Coal Episode 4 Recap: The Coal Gets Moving

April 21, 2011
Last week’s episode of Coal saw the departure of roof bolter, Hank Toler, and as well as the resurgence of Cobalt’s night shift thanks to continuous miner operator, Randy Remines. This week presented a whole new set of problems for the Westchester mine as two new members were brought onto the team, a new power generator was put into place, a belt was moved and CEO Mike Crowder ended up with more coal than he could truck out. With all new episodes of Coal airing Wednesday at 10PM/9c on Spike, let’s see how things went down on this week’s episode, “Buried In Coal.”

The arrival of a massive 2,000 kilowatt generator at the Westchester mine was the good news to start the week. The bad news was that Cobalt’s so broke that they couldn’t even pay to have it hooked up. Unless Crowder moved 60 truckloads of coal in the next 48 hours, Cobalt would need to close up shop thanks to mounting debt. The question was: how would they do it?

Having dug 700 feet into the mine, it’s become that much harder for the shuttle cars to move the coal onto the trucks. To shorten the distance, the crew needed to perform a belt move, a complicated procedure that speeds up the coal mining process, but in the short term meant shutting the day shift down early.

Very quickly the belt move proved to be a disaster with electrician, Vince Epperson at the helm. Not having the right tools to attach the new belt properly, hours were lost, costing Crowder and his company $3,500 an hour in lost production. It wasn’t until after the belt was forced into operation and long after the night shift went home, that Supervisor JC Woolridge noticed that night shift had attached the belt’s clips backwards, contributing to a seven hour delay.

Cobalt was stuck with less than 30 hours to pull in 40 trucks; more coal than they had ever cut or moved. Making matters worse, the trucks would have to cross the 100 year old Sandy Truss Bridge whose weight restrictions limited the hauls to half-loads, doubling the amount of work to be done and money to be spent. Crowder was forced into hiring a local truck company run by a man simply known as “Beard.” It was with his help that Cobalt could actually make things work.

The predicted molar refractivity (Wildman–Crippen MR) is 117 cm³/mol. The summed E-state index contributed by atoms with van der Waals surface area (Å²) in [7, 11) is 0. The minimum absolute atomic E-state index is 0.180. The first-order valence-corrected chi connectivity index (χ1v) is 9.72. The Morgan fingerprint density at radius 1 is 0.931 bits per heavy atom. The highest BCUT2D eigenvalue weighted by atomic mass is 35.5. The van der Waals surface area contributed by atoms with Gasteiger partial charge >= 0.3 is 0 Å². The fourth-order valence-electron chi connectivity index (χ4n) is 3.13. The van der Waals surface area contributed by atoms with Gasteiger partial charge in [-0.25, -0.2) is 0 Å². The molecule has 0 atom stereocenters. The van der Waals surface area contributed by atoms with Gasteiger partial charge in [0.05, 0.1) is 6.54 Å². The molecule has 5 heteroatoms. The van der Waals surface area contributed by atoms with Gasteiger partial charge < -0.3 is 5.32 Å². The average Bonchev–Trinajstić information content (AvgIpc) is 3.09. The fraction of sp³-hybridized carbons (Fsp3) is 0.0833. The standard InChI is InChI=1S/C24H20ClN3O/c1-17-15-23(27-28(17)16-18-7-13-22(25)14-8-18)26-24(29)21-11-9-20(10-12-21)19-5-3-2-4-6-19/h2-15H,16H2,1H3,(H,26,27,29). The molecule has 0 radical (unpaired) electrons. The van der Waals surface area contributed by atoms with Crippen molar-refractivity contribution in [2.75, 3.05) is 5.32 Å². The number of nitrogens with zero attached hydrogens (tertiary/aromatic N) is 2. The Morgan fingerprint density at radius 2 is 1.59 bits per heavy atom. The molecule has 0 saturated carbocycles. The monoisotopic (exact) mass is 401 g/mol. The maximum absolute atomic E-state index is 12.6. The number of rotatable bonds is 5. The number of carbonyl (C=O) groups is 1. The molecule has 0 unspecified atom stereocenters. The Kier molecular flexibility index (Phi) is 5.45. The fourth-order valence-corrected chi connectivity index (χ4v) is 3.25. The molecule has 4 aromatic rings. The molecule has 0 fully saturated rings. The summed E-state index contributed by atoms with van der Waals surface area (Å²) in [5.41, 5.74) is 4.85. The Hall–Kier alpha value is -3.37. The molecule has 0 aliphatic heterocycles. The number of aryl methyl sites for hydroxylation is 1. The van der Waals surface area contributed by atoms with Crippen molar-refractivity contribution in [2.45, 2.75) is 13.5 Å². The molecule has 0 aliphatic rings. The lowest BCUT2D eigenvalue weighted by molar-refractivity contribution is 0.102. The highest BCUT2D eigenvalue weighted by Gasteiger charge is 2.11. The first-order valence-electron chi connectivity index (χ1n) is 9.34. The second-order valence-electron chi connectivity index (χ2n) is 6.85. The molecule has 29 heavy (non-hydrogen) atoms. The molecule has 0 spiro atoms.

And they did. Thanks to miner man, Andy Christian, Sr. and the new roof bolters, Raymond Crigger and Jeremy Marushia, the coal was cutting at a record pace. The only thing standing in the way of success was the lack of trucks. Beard would need to come through for Cobalt, but it was getting late. Too late. Finally, in the eleventh hour, Beard managed to pull in some favors of his own and get the right amount of trucks up to the mine and get that coal on out of there and on its way.

With a record haul in the books, Mike Crowder headed home for the weekend to see his family with a smile on his face.

Tune in next Wednesday at 10PM/9c for an all-new episode of Coal, and keep an eye out for exclusive content and updates on, Facebook and on Twitter.